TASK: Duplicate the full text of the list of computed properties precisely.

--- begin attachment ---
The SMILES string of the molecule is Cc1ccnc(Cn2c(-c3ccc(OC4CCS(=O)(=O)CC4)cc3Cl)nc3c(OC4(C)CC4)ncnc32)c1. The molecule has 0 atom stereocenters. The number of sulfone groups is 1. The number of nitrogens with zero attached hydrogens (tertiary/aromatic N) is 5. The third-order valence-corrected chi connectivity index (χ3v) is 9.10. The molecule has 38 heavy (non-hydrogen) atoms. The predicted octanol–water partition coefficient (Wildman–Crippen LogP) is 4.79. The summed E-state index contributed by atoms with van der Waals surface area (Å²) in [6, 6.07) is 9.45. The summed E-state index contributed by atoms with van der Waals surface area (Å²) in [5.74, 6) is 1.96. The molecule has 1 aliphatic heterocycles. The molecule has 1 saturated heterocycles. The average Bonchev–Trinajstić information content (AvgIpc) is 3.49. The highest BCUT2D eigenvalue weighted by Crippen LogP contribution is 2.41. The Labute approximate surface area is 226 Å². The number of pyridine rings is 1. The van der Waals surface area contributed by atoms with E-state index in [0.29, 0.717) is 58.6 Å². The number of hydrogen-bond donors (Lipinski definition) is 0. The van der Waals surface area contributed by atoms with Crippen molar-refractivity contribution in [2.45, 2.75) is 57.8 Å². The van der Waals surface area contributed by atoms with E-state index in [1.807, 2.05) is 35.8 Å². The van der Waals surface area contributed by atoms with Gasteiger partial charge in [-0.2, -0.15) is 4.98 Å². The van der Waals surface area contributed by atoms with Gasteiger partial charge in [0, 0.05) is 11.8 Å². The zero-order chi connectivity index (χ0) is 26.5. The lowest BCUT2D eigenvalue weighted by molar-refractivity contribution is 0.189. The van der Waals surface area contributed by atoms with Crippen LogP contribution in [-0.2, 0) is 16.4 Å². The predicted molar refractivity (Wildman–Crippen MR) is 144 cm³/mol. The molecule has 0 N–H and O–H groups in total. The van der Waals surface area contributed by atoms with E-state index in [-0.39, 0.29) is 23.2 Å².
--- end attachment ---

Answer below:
The SMILES string of the molecule is Cc1ccnc(Cn2c(-c3ccc(OC4CCS(=O)(=O)CC4)cc3Cl)nc3c(OC4(C)CC4)ncnc32)c1. The molecule has 0 atom stereocenters. The number of sulfone groups is 1. The number of nitrogens with zero attached hydrogens (tertiary/aromatic N) is 5. The third-order valence-corrected chi connectivity index (χ3v) is 9.10. The molecule has 38 heavy (non-hydrogen) atoms. The predicted octanol–water partition coefficient (Wildman–Crippen LogP) is 4.79. The summed E-state index contributed by atoms with van der Waals surface area (Å²) in [6, 6.07) is 9.45. The summed E-state index contributed by atoms with van der Waals surface area (Å²) in [5.74, 6) is 1.96. The molecule has 1 aliphatic heterocycles. The molecule has 1 saturated heterocycles. The average Bonchev–Trinajstić information content (AvgIpc) is 3.49. The highest BCUT2D eigenvalue weighted by Crippen LogP contribution is 2.41. The Labute approximate surface area is 226 Å². The number of pyridine rings is 1. The van der Waals surface area contributed by atoms with E-state index in [0.29, 0.717) is 58.6 Å². The number of hydrogen-bond donors (Lipinski definition) is 0. The van der Waals surface area contributed by atoms with Crippen molar-refractivity contribution in [2.45, 2.75) is 57.8 Å². The van der Waals surface area contributed by atoms with E-state index in [1.807, 2.05) is 35.8 Å². The van der Waals surface area contributed by atoms with Gasteiger partial charge in [-0.2, -0.15) is 4.98 Å². The van der Waals surface area contributed by atoms with Gasteiger partial charge in [0, 0.05) is 11.8 Å². The zero-order chi connectivity index (χ0) is 26.5. The lowest BCUT2D eigenvalue weighted by molar-refractivity contribution is 0.189. The van der Waals surface area contributed by atoms with Crippen LogP contribution in [-0.2, 0) is 16.4 Å². The predicted molar refractivity (Wildman–Crippen MR) is 144 cm³/mol. The molecule has 0 N–H and O–H groups in total. The van der Waals surface area contributed by atoms with E-state index in [-0.39, 0.29) is 23.2 Å².